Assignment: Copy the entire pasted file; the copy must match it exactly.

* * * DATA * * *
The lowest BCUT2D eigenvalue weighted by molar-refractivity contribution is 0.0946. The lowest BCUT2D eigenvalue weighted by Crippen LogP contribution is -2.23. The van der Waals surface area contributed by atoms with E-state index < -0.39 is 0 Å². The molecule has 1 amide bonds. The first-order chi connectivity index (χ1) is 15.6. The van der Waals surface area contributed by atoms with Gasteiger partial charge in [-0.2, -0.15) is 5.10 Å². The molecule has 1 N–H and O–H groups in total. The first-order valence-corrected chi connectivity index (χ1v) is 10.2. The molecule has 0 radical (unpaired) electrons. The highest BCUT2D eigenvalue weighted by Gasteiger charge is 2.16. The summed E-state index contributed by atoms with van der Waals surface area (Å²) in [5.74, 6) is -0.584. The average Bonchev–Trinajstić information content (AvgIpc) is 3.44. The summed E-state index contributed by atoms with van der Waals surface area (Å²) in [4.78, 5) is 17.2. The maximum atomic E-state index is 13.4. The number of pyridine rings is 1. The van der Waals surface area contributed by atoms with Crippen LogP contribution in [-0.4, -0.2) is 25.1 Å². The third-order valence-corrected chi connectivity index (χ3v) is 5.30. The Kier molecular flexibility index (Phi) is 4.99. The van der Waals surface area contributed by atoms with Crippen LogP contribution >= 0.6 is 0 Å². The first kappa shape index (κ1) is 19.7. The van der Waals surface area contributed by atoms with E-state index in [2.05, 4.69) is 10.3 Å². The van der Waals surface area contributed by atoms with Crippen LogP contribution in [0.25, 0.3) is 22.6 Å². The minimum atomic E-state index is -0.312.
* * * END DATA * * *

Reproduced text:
The lowest BCUT2D eigenvalue weighted by molar-refractivity contribution is 0.0946. The lowest BCUT2D eigenvalue weighted by Crippen LogP contribution is -2.23. The van der Waals surface area contributed by atoms with E-state index < -0.39 is 0 Å². The molecule has 1 amide bonds. The first-order chi connectivity index (χ1) is 15.6. The van der Waals surface area contributed by atoms with Gasteiger partial charge in [-0.2, -0.15) is 5.10 Å². The molecule has 1 N–H and O–H groups in total. The first-order valence-corrected chi connectivity index (χ1v) is 10.2. The molecule has 0 radical (unpaired) electrons. The highest BCUT2D eigenvalue weighted by Gasteiger charge is 2.16. The summed E-state index contributed by atoms with van der Waals surface area (Å²) in [5.74, 6) is -0.584. The average Bonchev–Trinajstić information content (AvgIpc) is 3.44. The summed E-state index contributed by atoms with van der Waals surface area (Å²) in [4.78, 5) is 17.2. The maximum atomic E-state index is 13.4. The number of pyridine rings is 1. The van der Waals surface area contributed by atoms with Crippen LogP contribution in [-0.4, -0.2) is 25.1 Å². The third-order valence-corrected chi connectivity index (χ3v) is 5.30. The Kier molecular flexibility index (Phi) is 4.99. The van der Waals surface area contributed by atoms with Crippen LogP contribution >= 0.6 is 0 Å². The first kappa shape index (κ1) is 19.7. The van der Waals surface area contributed by atoms with E-state index in [2.05, 4.69) is 10.3 Å². The van der Waals surface area contributed by atoms with Crippen LogP contribution in [0.25, 0.3) is 22.6 Å². The minimum atomic E-state index is -0.312.